Also in today's EMEA regional roundup: Orange launches commercial 5G in Romania; Colt extends relationship with Microsoft; Hungary has no beef with Huawei.
Digital transformation is an expensive business: Restructuring costs (mainly in Spain) whacked Telefónica's net income in the third quarter, the Spain-based operator recording a loss of €443 million (US$492 million) on revenues that climbed 1.7% to €11.9 billion ($13.2 billion). The company laid claim to "solid performance" in its main markets, namely Spain, Brazil, Germany and the UK, with sales at the latter (trading under the O2 brand) up 4.1% year-on-year to £1.59 billion ($2.05 billion). José María Álvarez-Pallete, Telefónica's chairman and CEO, pledged in the earnings statement to make more efficient use of the company's networks by sharing them, and reiterated full-year guidance. (See Wake Up & Smell the Coffee, Telefónica.)
Orange has chosen Romania to be the first country within its footprint to launch a commercial 5G network, with the cities of Bucharest, Cluj-Napoca and Iasi being the first to benefit from the technology. Average download speeds of 600 Mbit/s are being promised, along with a range of features for customers, including unlimited Internet and access to the Deezer music service.
UK-based Colt Technology Services is extending its collaboration with Microsoft, being named as a launch partner for the Microsoft Azure Peering Service as well as joining the Azure Networking Managed Service Provider (MSP) Programme. The Azure Peering Service allows enterprises to benefit from a direct interconnection between Colt's IP Access offering and the public Microsoft Network without intermediate providers.
Hungary has no problem with Huawei playing a role in the building of its high-speed 5G network, and plans to allow the Chinese vendor to cooperate with Vodafone and Deutsche Telekom on the rollout, Reuters reports. (See Trump is losing the European war against Huawei.)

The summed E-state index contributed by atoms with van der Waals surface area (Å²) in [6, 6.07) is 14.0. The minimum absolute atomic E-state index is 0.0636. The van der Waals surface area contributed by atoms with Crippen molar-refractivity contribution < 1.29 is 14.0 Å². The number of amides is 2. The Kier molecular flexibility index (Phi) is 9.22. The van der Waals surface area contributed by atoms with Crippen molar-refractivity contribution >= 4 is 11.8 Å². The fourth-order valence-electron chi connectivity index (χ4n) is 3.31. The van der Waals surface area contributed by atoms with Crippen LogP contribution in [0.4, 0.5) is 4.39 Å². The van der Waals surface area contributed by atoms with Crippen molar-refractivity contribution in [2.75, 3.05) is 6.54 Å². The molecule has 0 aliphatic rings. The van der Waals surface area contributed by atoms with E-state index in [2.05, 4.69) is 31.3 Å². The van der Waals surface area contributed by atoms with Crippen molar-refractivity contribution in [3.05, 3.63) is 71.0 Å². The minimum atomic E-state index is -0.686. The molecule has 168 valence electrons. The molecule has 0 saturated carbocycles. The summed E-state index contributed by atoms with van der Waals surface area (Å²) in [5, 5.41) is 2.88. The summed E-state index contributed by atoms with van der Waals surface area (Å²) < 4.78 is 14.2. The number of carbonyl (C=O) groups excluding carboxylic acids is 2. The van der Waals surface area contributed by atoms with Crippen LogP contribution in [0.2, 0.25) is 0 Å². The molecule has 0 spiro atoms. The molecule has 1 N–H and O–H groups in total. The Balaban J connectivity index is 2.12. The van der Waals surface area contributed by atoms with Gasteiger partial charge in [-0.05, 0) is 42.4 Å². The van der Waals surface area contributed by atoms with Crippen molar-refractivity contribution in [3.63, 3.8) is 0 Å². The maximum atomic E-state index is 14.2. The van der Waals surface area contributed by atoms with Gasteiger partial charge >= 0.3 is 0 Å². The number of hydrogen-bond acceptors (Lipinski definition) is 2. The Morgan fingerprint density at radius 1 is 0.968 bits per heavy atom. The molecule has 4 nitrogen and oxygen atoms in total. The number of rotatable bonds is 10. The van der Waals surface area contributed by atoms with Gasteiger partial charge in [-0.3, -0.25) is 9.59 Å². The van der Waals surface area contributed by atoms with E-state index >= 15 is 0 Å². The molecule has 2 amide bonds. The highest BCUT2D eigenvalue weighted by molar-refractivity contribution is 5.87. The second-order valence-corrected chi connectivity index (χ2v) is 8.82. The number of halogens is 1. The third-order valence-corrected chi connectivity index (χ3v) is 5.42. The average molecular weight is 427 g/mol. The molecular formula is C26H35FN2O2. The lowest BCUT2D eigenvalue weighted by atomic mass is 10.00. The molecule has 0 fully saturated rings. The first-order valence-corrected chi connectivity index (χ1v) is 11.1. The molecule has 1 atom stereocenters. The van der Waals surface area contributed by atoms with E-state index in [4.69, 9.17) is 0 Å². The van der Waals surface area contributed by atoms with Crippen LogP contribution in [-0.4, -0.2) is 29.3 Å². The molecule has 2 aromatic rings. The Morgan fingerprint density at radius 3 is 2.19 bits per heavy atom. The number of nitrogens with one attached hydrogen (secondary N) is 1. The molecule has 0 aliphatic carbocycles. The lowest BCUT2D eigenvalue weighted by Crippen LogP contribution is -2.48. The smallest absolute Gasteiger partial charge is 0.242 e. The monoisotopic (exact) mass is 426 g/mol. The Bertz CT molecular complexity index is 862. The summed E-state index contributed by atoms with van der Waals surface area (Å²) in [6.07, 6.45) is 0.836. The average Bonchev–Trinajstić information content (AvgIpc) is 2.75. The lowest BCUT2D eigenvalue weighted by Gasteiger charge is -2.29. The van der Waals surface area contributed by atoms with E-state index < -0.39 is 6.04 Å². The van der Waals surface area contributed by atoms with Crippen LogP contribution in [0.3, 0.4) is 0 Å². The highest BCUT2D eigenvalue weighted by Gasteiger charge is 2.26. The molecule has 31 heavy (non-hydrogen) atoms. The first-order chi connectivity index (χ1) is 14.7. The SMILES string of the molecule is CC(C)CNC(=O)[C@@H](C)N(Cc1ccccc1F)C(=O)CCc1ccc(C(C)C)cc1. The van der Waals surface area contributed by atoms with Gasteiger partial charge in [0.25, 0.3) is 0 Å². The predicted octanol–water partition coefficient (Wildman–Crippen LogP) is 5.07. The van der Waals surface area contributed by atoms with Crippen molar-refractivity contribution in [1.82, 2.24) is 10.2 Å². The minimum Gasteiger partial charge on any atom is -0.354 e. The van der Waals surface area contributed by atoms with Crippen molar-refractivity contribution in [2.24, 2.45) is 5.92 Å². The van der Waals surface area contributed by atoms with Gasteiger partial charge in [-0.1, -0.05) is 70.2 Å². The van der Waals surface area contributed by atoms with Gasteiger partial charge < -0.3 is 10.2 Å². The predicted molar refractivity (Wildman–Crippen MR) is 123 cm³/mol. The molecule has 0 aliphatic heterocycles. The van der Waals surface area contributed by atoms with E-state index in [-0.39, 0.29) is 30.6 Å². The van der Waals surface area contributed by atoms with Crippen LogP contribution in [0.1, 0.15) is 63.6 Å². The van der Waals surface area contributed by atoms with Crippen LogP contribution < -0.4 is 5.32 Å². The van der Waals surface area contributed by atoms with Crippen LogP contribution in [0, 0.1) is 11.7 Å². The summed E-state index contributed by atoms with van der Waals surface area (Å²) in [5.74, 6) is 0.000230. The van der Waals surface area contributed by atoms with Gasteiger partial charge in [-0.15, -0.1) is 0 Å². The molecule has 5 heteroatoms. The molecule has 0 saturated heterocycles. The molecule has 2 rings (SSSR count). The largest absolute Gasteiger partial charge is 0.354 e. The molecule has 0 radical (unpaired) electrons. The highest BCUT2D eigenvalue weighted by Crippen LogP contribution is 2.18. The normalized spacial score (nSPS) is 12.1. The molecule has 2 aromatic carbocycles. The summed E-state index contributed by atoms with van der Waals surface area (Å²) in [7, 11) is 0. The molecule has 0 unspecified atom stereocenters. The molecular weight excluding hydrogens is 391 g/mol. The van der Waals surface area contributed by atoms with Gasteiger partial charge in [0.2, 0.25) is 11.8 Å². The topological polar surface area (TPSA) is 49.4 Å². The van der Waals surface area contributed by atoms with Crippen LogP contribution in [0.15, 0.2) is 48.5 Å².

A new high-capacity fiber connection between Denmark and the Netherlands has been launched, providing a low-latency route for data traffic between the Nordics and western Europe. Called Cobra, the fiber link has been laid alongside a 325km high-voltage power cable that transports wind-generated power between Endrup in Denmark and Eemshaven in the Netherlands. Norwegian infrastructure company Tampnet is the first company to make use of this new connection.
UK altnet CityFibre is to deliver fiber to around 19,000 social housing properties in Scotland's capital, Edinburgh. CityFibre is working in partnership with Vodafone to provide initial broadband services over the network. (See Eurobites: CityFibre Secures £1.12B for Fiber Rollout.)
Deutsche Telekom has begun offering a service package to companies that have decided to go down the Apple Mac route for their IT needs. Deployment infrastructure, app development, Office 365 integration and flexible leasing are among the goodies being offered in the new enterprise package.
— Paul Rainford, Assistant Editor, Europe, Light Reading